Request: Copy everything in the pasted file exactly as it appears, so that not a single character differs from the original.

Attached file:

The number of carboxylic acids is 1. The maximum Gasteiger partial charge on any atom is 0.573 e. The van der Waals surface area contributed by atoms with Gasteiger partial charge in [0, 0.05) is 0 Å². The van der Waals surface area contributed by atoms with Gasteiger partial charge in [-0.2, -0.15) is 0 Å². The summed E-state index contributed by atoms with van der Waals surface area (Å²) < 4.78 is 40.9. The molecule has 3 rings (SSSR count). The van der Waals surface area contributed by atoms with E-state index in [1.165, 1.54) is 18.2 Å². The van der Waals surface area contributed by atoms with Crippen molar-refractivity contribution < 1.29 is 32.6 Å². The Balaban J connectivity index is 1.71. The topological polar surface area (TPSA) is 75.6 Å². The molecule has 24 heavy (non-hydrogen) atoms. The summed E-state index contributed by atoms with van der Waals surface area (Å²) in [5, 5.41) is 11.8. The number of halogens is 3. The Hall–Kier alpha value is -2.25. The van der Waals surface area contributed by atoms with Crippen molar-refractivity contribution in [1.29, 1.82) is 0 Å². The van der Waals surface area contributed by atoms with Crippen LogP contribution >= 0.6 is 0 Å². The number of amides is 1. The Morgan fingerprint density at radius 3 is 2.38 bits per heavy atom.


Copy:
The number of carboxylic acids is 1. The maximum Gasteiger partial charge on any atom is 0.573 e. The van der Waals surface area contributed by atoms with Gasteiger partial charge in [0, 0.05) is 0 Å². The van der Waals surface area contributed by atoms with Gasteiger partial charge in [-0.2, -0.15) is 0 Å². The summed E-state index contributed by atoms with van der Waals surface area (Å²) < 4.78 is 40.9. The molecule has 3 rings (SSSR count). The van der Waals surface area contributed by atoms with E-state index in [1.165, 1.54) is 18.2 Å². The van der Waals surface area contributed by atoms with Crippen molar-refractivity contribution < 1.29 is 32.6 Å². The Balaban J connectivity index is 1.71. The topological polar surface area (TPSA) is 75.6 Å². The molecule has 24 heavy (non-hydrogen) atoms. The summed E-state index contributed by atoms with van der Waals surface area (Å²) in [5, 5.41) is 11.8. The number of halogens is 3. The Hall–Kier alpha value is -2.25. The van der Waals surface area contributed by atoms with Crippen molar-refractivity contribution in [1.29, 1.82) is 0 Å². The van der Waals surface area contributed by atoms with Crippen LogP contribution >= 0.6 is 0 Å². The number of amides is 1. The Morgan fingerprint density at radius 3 is 2.38 bits per heavy atom.